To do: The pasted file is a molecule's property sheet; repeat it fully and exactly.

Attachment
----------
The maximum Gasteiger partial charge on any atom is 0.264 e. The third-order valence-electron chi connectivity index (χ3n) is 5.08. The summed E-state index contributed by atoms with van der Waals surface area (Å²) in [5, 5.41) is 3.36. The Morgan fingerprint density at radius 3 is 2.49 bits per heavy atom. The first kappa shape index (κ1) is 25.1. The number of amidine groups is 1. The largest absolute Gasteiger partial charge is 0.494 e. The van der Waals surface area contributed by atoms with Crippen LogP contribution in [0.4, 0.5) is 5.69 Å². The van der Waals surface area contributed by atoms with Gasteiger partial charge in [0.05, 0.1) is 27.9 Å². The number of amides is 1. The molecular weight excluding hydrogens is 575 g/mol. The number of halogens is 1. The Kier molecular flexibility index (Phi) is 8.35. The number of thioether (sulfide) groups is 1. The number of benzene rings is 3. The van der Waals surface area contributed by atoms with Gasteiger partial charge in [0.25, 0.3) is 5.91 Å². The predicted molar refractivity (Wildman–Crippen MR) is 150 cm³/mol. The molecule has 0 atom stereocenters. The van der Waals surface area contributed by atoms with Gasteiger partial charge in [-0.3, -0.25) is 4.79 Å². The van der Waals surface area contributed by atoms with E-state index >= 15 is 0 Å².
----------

The maximum Gasteiger partial charge on any atom is 0.264 e. The third-order valence-electron chi connectivity index (χ3n) is 5.08. The summed E-state index contributed by atoms with van der Waals surface area (Å²) in [5, 5.41) is 3.36. The Morgan fingerprint density at radius 3 is 2.49 bits per heavy atom. The first kappa shape index (κ1) is 25.1. The number of amidine groups is 1. The largest absolute Gasteiger partial charge is 0.494 e. The van der Waals surface area contributed by atoms with Crippen LogP contribution in [0.4, 0.5) is 5.69 Å². The van der Waals surface area contributed by atoms with Gasteiger partial charge in [0.05, 0.1) is 27.9 Å². The number of amides is 1. The molecular weight excluding hydrogens is 575 g/mol. The number of halogens is 1. The Kier molecular flexibility index (Phi) is 8.35. The number of thioether (sulfide) groups is 1. The number of benzene rings is 3. The van der Waals surface area contributed by atoms with Gasteiger partial charge in [0.25, 0.3) is 5.91 Å². The predicted molar refractivity (Wildman–Crippen MR) is 150 cm³/mol. The molecule has 0 atom stereocenters. The van der Waals surface area contributed by atoms with Gasteiger partial charge in [-0.3, -0.25) is 4.79 Å². The van der Waals surface area contributed by atoms with E-state index >= 15 is 0 Å².